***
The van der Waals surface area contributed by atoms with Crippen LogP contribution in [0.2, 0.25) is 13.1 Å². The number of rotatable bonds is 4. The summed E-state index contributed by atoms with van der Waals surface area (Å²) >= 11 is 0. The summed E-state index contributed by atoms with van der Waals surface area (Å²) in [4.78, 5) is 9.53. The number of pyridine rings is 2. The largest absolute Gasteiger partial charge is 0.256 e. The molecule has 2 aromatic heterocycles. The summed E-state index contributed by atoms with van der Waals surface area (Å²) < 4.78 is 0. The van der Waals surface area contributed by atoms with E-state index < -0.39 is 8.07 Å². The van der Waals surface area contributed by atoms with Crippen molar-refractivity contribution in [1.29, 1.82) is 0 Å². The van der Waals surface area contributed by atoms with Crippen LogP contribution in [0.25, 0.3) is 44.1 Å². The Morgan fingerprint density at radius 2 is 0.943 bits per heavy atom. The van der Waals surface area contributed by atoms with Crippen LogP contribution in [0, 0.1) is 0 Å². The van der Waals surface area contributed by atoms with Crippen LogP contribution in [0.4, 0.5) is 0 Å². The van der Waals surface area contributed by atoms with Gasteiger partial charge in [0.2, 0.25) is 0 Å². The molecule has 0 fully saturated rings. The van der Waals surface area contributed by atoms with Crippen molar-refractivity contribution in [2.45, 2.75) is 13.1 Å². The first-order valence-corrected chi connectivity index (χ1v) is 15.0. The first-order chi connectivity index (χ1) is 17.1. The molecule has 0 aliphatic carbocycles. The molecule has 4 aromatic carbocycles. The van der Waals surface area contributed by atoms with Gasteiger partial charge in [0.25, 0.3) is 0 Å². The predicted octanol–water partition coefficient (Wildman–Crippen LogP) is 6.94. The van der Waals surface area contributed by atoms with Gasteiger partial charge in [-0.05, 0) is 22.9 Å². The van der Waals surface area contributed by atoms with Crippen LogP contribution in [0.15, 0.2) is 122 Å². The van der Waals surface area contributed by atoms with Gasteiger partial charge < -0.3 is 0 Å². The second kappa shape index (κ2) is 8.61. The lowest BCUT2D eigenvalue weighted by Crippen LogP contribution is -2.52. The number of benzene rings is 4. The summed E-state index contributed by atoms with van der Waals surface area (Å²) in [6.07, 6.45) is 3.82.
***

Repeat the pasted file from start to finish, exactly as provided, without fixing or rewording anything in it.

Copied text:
The van der Waals surface area contributed by atoms with Crippen LogP contribution in [0.2, 0.25) is 13.1 Å². The number of rotatable bonds is 4. The summed E-state index contributed by atoms with van der Waals surface area (Å²) >= 11 is 0. The summed E-state index contributed by atoms with van der Waals surface area (Å²) in [4.78, 5) is 9.53. The number of pyridine rings is 2. The largest absolute Gasteiger partial charge is 0.256 e. The molecule has 2 aromatic heterocycles. The summed E-state index contributed by atoms with van der Waals surface area (Å²) < 4.78 is 0. The van der Waals surface area contributed by atoms with E-state index < -0.39 is 8.07 Å². The van der Waals surface area contributed by atoms with Crippen molar-refractivity contribution in [1.29, 1.82) is 0 Å². The van der Waals surface area contributed by atoms with Crippen LogP contribution in [0.25, 0.3) is 44.1 Å². The Morgan fingerprint density at radius 2 is 0.943 bits per heavy atom. The van der Waals surface area contributed by atoms with Crippen LogP contribution in [0, 0.1) is 0 Å². The van der Waals surface area contributed by atoms with Crippen LogP contribution in [0.4, 0.5) is 0 Å². The van der Waals surface area contributed by atoms with Gasteiger partial charge in [0.2, 0.25) is 0 Å². The molecule has 0 fully saturated rings. The van der Waals surface area contributed by atoms with Crippen molar-refractivity contribution in [2.45, 2.75) is 13.1 Å². The first-order valence-corrected chi connectivity index (χ1v) is 15.0. The first-order chi connectivity index (χ1) is 17.1. The molecule has 0 aliphatic carbocycles. The molecule has 4 aromatic carbocycles. The van der Waals surface area contributed by atoms with Gasteiger partial charge in [0.25, 0.3) is 0 Å². The predicted octanol–water partition coefficient (Wildman–Crippen LogP) is 6.94. The van der Waals surface area contributed by atoms with Gasteiger partial charge in [-0.05, 0) is 22.9 Å². The van der Waals surface area contributed by atoms with Crippen LogP contribution in [0.15, 0.2) is 122 Å². The van der Waals surface area contributed by atoms with Gasteiger partial charge < -0.3 is 0 Å². The second kappa shape index (κ2) is 8.61. The lowest BCUT2D eigenvalue weighted by Crippen LogP contribution is -2.52. The number of benzene rings is 4. The summed E-state index contributed by atoms with van der Waals surface area (Å²) in [6.07, 6.45) is 3.82.